The film, which comprises family photos and videos, elements of her podcast, messages and videos to friends and footage from the last few months of her life, was the brainchild of BBC Storyville commissioner Lucie Kon. Lucie got to know Deborah after her own brush with cancer.
“I was diagnosed with breast cancer just before the first lockdown and I didn’t know anyone who had cancer,” she explains.
“I started listening to You, Me and the Big C and following all the presenters on Instagram. I loved what she was doing – all the memories she was making for her kids and most of all how fun she seemed. I was conscious of the fact that, while I was still having treatment, the pandemic meant [treatment] had stopped for some people and I wanted to make a film about it for Panorama which became Britain’s Cancer Crisis.
Lucie sent Deborah a message, inviting her to be in the film. Deborah agreed but stressed she didn’t want to be portrayed as a victim. Instead she was the reporter on the film. The two women became firm friends.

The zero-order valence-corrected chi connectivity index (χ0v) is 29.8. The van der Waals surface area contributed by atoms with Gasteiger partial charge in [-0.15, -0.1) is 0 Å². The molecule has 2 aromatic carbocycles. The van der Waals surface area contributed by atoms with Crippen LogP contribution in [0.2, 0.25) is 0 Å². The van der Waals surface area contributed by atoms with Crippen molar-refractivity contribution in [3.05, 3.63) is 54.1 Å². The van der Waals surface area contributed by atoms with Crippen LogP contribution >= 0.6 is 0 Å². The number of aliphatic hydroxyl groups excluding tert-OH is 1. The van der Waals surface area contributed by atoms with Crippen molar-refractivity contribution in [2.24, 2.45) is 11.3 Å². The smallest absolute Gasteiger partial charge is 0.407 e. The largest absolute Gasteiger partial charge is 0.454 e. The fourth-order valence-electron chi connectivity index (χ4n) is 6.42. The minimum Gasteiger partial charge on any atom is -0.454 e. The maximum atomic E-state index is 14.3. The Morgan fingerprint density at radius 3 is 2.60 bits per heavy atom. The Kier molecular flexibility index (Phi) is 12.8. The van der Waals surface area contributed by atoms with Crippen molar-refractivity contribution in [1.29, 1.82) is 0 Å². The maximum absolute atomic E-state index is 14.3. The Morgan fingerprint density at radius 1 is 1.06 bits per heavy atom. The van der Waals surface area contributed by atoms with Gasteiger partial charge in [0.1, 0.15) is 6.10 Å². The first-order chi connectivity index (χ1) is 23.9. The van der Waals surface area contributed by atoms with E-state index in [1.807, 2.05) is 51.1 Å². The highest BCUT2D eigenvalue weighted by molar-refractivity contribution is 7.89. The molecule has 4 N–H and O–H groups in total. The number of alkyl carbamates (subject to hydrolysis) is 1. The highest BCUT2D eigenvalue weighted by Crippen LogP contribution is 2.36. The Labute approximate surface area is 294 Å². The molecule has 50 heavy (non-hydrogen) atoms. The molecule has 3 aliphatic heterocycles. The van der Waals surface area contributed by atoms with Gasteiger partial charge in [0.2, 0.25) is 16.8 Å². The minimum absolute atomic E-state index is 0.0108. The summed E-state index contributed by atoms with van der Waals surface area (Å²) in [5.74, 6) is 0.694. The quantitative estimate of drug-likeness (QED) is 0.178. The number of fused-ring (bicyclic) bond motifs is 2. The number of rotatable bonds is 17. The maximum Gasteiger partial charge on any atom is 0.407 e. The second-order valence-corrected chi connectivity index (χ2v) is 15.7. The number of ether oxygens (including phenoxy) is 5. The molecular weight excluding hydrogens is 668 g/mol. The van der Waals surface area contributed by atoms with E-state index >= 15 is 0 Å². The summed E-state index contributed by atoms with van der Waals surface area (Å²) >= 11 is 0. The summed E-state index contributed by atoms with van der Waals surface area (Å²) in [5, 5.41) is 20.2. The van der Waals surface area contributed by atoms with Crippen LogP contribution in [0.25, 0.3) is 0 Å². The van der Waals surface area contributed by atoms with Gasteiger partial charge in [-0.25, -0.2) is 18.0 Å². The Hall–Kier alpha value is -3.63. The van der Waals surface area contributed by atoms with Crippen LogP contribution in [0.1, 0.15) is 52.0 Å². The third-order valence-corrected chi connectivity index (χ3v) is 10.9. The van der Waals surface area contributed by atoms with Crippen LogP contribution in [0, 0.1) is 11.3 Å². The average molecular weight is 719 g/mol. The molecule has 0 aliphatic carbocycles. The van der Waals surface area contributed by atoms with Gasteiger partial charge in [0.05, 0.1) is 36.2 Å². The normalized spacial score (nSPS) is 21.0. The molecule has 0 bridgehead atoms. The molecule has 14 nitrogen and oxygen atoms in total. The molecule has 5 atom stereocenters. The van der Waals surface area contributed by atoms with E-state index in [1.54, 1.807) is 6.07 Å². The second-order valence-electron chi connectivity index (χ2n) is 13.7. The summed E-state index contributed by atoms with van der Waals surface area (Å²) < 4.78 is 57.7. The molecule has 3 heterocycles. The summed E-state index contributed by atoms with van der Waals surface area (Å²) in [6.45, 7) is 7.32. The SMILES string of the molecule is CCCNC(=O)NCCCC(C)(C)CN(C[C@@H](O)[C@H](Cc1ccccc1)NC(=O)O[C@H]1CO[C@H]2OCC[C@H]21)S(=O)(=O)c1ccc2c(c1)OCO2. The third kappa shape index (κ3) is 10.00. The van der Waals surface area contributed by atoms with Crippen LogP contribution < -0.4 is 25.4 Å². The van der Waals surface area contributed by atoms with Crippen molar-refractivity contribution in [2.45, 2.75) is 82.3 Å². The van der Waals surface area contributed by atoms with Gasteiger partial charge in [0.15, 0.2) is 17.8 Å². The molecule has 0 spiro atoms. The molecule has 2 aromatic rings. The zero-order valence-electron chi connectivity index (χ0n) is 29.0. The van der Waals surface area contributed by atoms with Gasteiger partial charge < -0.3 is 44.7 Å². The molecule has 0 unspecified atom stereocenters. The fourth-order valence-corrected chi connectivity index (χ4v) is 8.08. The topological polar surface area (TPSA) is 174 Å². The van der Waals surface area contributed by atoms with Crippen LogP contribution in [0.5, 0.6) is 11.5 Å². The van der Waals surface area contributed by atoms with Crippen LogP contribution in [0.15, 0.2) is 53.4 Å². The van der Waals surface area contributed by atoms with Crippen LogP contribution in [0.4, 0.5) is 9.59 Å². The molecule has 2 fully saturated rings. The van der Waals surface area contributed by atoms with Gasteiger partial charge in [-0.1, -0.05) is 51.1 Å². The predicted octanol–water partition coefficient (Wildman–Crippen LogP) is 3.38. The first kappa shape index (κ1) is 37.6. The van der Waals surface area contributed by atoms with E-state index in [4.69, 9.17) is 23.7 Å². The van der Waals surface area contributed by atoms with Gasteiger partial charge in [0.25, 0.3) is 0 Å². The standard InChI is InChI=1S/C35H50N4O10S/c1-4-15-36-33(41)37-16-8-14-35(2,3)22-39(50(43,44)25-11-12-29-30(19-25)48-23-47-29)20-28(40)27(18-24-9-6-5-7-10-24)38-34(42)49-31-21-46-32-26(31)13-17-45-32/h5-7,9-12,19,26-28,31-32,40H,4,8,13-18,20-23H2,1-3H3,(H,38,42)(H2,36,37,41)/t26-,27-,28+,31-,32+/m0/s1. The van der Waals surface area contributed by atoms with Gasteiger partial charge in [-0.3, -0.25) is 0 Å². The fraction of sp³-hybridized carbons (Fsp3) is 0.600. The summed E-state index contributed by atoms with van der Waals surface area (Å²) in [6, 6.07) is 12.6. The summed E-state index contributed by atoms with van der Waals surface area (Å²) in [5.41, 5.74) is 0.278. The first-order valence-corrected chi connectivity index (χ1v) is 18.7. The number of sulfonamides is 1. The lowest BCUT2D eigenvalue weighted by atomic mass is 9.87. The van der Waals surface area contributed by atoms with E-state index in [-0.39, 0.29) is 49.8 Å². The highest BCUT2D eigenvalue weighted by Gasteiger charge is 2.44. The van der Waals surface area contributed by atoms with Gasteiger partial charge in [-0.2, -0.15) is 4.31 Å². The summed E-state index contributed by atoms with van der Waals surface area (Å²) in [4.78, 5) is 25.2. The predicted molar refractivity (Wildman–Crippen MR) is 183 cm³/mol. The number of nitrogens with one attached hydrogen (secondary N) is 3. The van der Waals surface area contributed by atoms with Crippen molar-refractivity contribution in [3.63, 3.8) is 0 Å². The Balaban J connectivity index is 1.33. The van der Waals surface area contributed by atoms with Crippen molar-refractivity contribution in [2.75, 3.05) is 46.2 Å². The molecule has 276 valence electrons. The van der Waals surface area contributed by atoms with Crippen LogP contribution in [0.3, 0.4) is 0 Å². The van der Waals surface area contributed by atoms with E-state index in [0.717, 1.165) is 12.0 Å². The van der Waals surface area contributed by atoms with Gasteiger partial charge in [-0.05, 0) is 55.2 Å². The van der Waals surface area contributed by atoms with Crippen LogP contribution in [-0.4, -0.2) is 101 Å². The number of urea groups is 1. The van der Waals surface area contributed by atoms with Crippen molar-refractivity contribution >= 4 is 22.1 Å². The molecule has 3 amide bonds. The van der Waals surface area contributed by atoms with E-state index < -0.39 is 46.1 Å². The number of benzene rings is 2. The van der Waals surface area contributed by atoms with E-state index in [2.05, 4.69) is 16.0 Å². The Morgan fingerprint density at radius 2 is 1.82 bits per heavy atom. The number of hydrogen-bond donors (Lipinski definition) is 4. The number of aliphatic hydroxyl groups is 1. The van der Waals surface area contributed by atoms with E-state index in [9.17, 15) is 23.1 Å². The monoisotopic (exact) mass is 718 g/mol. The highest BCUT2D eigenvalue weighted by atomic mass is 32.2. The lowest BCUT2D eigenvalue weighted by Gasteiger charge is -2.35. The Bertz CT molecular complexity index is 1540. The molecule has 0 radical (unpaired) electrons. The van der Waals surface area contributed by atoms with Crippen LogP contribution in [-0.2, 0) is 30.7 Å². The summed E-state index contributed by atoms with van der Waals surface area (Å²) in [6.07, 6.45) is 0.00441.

“Deborah was a natural and, even though we were making a film about people dying, it was a film with a lot of laughter,” Lucie remembers. “She kept saying, ‘Where you’ve got options, you’ve got hope’ and that wasn’t something I had realised before.
“Before I met her, I was so scared I was struggling to sleep. But then you meet someone like her and you realise you need to live a little instead of sitting around worrying.
“That felt so powerful and I think that is the message she gave to everyone around her.”
Deborah James and her brother Benjamin James attend Royal Ascot 2022
After the documentary aired, Deborah was keen to make a second one to demonstrate how science could be used to cure cancer, but at the same time she was becoming more and more unwell as she began to run out of options.